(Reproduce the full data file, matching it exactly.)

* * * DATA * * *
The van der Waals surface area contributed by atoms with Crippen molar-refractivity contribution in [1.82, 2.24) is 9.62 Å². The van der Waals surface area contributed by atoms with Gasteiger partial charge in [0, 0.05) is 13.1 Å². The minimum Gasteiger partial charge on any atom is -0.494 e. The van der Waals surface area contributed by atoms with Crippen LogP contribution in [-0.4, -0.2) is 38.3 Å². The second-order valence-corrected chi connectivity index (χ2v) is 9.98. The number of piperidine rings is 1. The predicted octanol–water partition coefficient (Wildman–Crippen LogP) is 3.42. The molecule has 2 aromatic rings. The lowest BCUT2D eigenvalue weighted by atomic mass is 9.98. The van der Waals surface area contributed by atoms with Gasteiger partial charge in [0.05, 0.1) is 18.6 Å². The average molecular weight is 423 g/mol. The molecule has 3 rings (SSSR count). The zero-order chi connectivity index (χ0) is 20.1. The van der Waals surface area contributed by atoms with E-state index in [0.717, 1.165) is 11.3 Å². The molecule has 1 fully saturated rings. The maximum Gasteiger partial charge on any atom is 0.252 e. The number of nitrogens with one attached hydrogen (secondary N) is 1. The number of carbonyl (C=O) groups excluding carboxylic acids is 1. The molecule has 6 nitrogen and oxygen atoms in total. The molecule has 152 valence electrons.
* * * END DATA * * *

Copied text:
The van der Waals surface area contributed by atoms with Crippen molar-refractivity contribution in [1.82, 2.24) is 9.62 Å². The van der Waals surface area contributed by atoms with Gasteiger partial charge in [0, 0.05) is 13.1 Å². The minimum Gasteiger partial charge on any atom is -0.494 e. The van der Waals surface area contributed by atoms with Crippen LogP contribution in [-0.4, -0.2) is 38.3 Å². The second-order valence-corrected chi connectivity index (χ2v) is 9.98. The number of piperidine rings is 1. The predicted octanol–water partition coefficient (Wildman–Crippen LogP) is 3.42. The molecule has 2 aromatic rings. The lowest BCUT2D eigenvalue weighted by atomic mass is 9.98. The van der Waals surface area contributed by atoms with Gasteiger partial charge in [0.05, 0.1) is 18.6 Å². The average molecular weight is 423 g/mol. The molecule has 3 rings (SSSR count). The zero-order chi connectivity index (χ0) is 20.1. The van der Waals surface area contributed by atoms with E-state index in [0.717, 1.165) is 11.3 Å². The molecule has 1 fully saturated rings. The maximum Gasteiger partial charge on any atom is 0.252 e. The number of nitrogens with one attached hydrogen (secondary N) is 1. The number of carbonyl (C=O) groups excluding carboxylic acids is 1. The molecule has 6 nitrogen and oxygen atoms in total. The molecule has 152 valence electrons.